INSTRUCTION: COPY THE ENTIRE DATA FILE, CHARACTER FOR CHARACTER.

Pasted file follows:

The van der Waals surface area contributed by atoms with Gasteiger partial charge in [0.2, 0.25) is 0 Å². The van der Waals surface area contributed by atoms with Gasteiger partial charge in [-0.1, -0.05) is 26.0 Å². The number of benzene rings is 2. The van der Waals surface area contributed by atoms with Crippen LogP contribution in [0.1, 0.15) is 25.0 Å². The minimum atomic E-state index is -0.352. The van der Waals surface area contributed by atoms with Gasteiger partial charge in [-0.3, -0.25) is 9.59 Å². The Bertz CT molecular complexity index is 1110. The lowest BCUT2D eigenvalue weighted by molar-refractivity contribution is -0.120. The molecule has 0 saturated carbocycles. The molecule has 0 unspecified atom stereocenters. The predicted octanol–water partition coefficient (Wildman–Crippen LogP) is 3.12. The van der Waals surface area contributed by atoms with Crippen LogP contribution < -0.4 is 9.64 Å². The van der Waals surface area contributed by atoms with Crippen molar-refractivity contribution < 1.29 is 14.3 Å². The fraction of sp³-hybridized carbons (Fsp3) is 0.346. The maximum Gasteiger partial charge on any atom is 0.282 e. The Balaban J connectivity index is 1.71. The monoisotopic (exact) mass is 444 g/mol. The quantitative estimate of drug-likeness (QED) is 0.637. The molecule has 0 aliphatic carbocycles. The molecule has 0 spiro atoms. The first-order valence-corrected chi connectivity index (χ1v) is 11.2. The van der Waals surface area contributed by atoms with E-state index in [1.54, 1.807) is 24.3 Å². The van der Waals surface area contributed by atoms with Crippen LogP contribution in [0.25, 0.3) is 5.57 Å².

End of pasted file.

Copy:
The van der Waals surface area contributed by atoms with Gasteiger partial charge in [0.2, 0.25) is 0 Å². The van der Waals surface area contributed by atoms with Gasteiger partial charge in [-0.1, -0.05) is 26.0 Å². The number of benzene rings is 2. The van der Waals surface area contributed by atoms with Crippen LogP contribution in [0.1, 0.15) is 25.0 Å². The minimum atomic E-state index is -0.352. The van der Waals surface area contributed by atoms with Gasteiger partial charge in [-0.3, -0.25) is 9.59 Å². The Bertz CT molecular complexity index is 1110. The lowest BCUT2D eigenvalue weighted by molar-refractivity contribution is -0.120. The molecule has 0 saturated carbocycles. The molecule has 0 unspecified atom stereocenters. The predicted octanol–water partition coefficient (Wildman–Crippen LogP) is 3.12. The van der Waals surface area contributed by atoms with Crippen LogP contribution < -0.4 is 9.64 Å². The van der Waals surface area contributed by atoms with Crippen molar-refractivity contribution < 1.29 is 14.3 Å². The fraction of sp³-hybridized carbons (Fsp3) is 0.346. The maximum Gasteiger partial charge on any atom is 0.282 e. The Balaban J connectivity index is 1.71. The monoisotopic (exact) mass is 444 g/mol. The quantitative estimate of drug-likeness (QED) is 0.637. The molecule has 0 aliphatic carbocycles. The molecule has 0 spiro atoms. The first-order valence-corrected chi connectivity index (χ1v) is 11.2. The van der Waals surface area contributed by atoms with E-state index in [1.54, 1.807) is 24.3 Å². The van der Waals surface area contributed by atoms with Crippen LogP contribution in [0.25, 0.3) is 5.57 Å².